Economics & Finance

Financial Analyst Forecasts: Does the Media Matter?

• 4 mins read
Share link on Facebook
Share link on LinkedIn
Share link via Email
Copy link

CUHK research finds that financial analysts in countries with stronger media competition tend to form more accurate, less biased and less dispersed forecasts

Financial analysts provide a crucial service for companies and investors. They play an important role in the capital market by collecting, generating and distributing information. But why are the forecasts of some analysts more accurate than others? How can analysts improve their quality? A recent research study reveals that the news media play an important role in enhancing the quality of financial analysts’ forecasts.

The research – The Effect of Media Competition on Analyst Forecast Properties: Cross-Country Evidence, is a joint effort by Cao Ying, Associate Professor of Accounting at The Chinese University of Hong Kong Business School, Prof. Sami Keskek at Florida State University, Prof. Linda Myers at the University of Tennessee, Knoxville and Prof. Albert Tsang at York University. The researchers examined 113,436 analyst forecasts for 19,490 unique firms in 32 countries from 2000 to 2012. Their findings suggest that the media and financial analysts have a complementing relationship because the media provide a wide range of information that is crucial to the latter group.

High quality media is indispensable for financial analysts, providing them with more and better information that lead to better quality forecasts.

Prof. Cao Ying.

“We found that analysts benefit from fierce competition in a country’s media industry,” Prof. Cao says. “Our results suggest that strong media competition improves the information environment, which in turn increases the quality of analysts’ forecasts and benefits the investors who rely on these forecasts.

Media Competition and Information Quality

Busy Street Near Børsen, the stock exchange Building In Copenhagen, Denmark. Researchers note that countries with high media freedom or media penetration, such as Denmark, do not necessarily have high media competition.

Prof. Cao explains how media competition enhances the quality of information available to financial analysts. For example, high-quality news media provide information not only about company transactions, corporate leaders and their operations but also about competitors and industries, as well as developments in the macroeconomy and the implications on firm operations.

Interestingly, the researchers found that countries with high media freedom or media penetration, which refers to the number of people with access to newspapers and other media sources, do not necessarily have high media competition. For example, Denmark, Singapore, Austria and Germany all have high media penetration but relatively low media competition. On the other hand, Brazil and India have low media penetration but relatively high media competition.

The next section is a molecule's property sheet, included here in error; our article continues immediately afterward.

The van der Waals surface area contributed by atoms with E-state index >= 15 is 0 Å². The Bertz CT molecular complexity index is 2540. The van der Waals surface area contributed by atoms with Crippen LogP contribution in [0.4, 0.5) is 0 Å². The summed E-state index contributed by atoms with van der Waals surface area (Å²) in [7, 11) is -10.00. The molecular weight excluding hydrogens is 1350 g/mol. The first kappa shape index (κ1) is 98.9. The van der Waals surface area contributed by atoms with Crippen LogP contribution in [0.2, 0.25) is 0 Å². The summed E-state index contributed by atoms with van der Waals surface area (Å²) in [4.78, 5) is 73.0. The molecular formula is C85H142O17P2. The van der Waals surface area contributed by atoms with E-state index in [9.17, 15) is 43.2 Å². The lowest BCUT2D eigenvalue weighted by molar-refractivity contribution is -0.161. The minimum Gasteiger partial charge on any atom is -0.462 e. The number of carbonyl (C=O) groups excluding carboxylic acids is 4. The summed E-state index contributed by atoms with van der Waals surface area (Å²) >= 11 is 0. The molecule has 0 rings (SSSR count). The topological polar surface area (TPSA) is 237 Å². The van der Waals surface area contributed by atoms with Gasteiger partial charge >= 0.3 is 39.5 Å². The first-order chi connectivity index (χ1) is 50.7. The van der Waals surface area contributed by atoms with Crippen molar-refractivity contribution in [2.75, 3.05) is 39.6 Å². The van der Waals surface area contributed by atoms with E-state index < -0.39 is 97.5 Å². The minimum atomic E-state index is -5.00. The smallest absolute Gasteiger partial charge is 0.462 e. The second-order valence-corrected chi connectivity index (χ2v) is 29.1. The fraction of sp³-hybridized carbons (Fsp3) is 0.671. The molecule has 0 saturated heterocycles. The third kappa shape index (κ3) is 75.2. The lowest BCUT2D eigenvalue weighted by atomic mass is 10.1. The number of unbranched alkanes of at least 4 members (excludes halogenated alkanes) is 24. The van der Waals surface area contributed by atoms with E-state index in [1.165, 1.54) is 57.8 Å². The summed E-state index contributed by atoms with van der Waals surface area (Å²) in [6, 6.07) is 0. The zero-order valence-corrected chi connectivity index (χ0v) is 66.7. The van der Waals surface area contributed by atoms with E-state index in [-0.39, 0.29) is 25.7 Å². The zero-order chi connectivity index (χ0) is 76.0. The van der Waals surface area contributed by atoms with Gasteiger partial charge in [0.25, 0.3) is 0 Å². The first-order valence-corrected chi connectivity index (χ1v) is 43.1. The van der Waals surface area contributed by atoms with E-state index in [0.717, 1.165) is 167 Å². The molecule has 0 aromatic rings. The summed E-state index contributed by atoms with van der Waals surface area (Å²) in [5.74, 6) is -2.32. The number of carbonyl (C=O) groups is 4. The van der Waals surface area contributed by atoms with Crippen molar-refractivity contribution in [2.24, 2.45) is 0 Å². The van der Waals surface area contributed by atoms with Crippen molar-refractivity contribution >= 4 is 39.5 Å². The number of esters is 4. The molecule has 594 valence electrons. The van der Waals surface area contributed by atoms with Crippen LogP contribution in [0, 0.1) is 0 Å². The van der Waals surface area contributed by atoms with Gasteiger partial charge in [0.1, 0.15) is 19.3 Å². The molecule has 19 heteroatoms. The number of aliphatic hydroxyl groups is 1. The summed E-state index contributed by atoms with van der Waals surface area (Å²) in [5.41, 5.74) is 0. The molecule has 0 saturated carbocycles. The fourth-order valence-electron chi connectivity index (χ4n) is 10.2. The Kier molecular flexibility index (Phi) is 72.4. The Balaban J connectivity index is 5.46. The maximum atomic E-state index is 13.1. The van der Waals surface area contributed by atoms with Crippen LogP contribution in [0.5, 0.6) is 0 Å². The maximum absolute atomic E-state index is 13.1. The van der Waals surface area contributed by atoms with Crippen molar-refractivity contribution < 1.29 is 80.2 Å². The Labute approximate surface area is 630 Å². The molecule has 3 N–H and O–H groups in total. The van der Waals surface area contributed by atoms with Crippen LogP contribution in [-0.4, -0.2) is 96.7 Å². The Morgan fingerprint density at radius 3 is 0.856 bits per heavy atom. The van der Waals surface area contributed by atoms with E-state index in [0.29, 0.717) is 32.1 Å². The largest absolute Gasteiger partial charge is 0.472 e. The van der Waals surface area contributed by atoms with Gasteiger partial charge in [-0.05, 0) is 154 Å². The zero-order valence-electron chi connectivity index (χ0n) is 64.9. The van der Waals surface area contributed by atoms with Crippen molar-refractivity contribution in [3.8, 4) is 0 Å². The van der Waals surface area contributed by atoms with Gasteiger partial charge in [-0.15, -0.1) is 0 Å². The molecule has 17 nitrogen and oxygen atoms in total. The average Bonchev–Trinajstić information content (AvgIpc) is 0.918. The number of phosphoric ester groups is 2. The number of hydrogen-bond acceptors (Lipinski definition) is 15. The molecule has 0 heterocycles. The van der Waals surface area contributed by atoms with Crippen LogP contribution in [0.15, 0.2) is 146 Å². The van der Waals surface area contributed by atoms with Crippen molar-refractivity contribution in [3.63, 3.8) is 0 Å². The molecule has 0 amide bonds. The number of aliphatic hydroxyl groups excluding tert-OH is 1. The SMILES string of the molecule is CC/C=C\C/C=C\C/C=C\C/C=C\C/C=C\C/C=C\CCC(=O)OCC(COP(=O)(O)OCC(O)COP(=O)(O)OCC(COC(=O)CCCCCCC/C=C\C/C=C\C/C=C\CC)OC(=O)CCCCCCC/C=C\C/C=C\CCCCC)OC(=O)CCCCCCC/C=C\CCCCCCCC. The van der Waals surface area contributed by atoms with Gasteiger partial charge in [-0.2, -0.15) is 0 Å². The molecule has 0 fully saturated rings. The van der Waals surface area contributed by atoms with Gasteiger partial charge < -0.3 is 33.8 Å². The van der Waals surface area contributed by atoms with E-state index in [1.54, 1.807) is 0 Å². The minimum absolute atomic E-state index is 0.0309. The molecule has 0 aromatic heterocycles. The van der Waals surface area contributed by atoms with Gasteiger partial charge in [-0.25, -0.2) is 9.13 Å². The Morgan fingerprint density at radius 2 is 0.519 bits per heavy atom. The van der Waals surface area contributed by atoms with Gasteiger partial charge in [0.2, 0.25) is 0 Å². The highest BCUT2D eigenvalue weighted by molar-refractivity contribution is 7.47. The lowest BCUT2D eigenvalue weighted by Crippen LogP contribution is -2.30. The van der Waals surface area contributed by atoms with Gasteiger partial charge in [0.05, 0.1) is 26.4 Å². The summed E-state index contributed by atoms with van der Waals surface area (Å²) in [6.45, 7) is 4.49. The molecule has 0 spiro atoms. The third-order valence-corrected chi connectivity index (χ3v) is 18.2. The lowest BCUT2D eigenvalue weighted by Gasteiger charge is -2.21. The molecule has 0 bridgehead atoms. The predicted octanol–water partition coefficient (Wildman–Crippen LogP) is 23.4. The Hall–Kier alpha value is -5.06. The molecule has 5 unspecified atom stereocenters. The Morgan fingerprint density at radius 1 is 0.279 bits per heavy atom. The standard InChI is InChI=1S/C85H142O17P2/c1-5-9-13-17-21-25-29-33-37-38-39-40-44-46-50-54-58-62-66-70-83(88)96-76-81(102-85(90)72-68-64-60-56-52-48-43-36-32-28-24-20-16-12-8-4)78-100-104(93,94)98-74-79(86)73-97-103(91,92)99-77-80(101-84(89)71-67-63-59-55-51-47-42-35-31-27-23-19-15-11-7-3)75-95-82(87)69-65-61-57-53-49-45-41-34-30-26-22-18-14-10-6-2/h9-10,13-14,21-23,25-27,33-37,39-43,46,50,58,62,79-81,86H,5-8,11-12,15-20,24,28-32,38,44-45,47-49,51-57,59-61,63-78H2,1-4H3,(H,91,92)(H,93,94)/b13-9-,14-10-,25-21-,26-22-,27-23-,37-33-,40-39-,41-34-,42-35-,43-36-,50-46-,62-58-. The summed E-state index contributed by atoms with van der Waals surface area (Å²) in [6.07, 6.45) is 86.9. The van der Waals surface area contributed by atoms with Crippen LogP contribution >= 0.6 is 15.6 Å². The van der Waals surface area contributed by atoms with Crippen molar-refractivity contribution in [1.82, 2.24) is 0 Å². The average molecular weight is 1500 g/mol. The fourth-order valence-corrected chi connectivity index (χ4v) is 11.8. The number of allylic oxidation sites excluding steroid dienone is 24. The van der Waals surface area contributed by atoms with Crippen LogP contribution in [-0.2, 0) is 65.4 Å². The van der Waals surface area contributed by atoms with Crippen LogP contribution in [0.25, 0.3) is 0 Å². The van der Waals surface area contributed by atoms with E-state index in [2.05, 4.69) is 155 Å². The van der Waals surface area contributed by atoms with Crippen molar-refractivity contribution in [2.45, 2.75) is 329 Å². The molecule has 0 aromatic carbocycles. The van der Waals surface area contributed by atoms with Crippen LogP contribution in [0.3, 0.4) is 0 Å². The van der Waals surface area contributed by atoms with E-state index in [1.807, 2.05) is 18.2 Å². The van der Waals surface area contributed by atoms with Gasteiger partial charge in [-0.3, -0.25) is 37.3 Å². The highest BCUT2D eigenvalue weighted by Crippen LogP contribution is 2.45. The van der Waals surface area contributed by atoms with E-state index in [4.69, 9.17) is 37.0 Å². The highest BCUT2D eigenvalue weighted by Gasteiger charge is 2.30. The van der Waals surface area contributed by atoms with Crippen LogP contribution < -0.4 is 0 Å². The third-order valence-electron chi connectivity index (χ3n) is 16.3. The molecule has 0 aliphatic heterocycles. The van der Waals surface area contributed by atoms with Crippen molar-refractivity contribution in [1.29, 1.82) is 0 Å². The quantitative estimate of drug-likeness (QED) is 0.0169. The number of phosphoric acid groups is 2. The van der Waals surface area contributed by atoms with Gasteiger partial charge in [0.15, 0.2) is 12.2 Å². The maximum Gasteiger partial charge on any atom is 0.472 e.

The research team examined how media competition influences analyst forecasts in three aspects: forecast error, forecast bias and forecast dispersion. Forecast error is measured by the difference between actual and the mean analyst earnings per share (EPS) forecast. Forecast bias indicates whether the analyst was too optimistic or pessimistic when making the forecasts. Finally, forecast dispersion measures how diverse analyst opinions are about the firm’s future earnings.

According to the study, the forecast error is 28.6 percent lower in countries with high media competition than that in countries with low media competition. Forecast bias and forecast dispersion are 29.1 percent and 25 percent lower, respectively. After controlling other factors that influence analyst forecasts, a one standard deviation increase in media competition can reduce forecast error, forecast bias and forecast dispersion by 12.3 percent, 19.1 percent and a 4.2 percent, respectively.

When Does Media Competition Matter Most?

Credit Suisse and Bank America Meriril Lynch, two major Wall Street brokerages. The study found the positive effect of media competition on analyst accuracy can depend on the size of the brokerage they work for.

The study found that the positive effects of media competition on analyst forecasts are more pronounced when alternative channels for analysts to receive information are limited or of poor quality. For instance, firms’ voluntary disclosures are an important information source, and greater institutional ownership of a firm’s stock usually enhances voluntary disclosure. Therefore, when institutions hold less of a firm’s stock there tends to be less voluntary information disclosed by the firm.

On the other hand, firms followed by many analysts or by analysts from large brokerage houses are under pressure to disclose more information. According to the results, the effect of media competition on analysts’ forecasts is stronger when firms have lower institutional ownership or are followed by fewer analysts, or by analysts from smaller brokerage houses.

“Competition is what makes the media thrive and improve. High quality media is indispensable for financial analysts, providing them with more and better information that lead to better quality forecasts,” Prof. Cao says.

“Our research findings have important implications,” Prof. Cao explains. “For media regulators, they need to understand the role of media competition in capital market development. For investors and financial analysts, they should now see media competition as a crucial factor that affects the quality of the information that they obtain, which in turn affects their judgements and investment decisions.”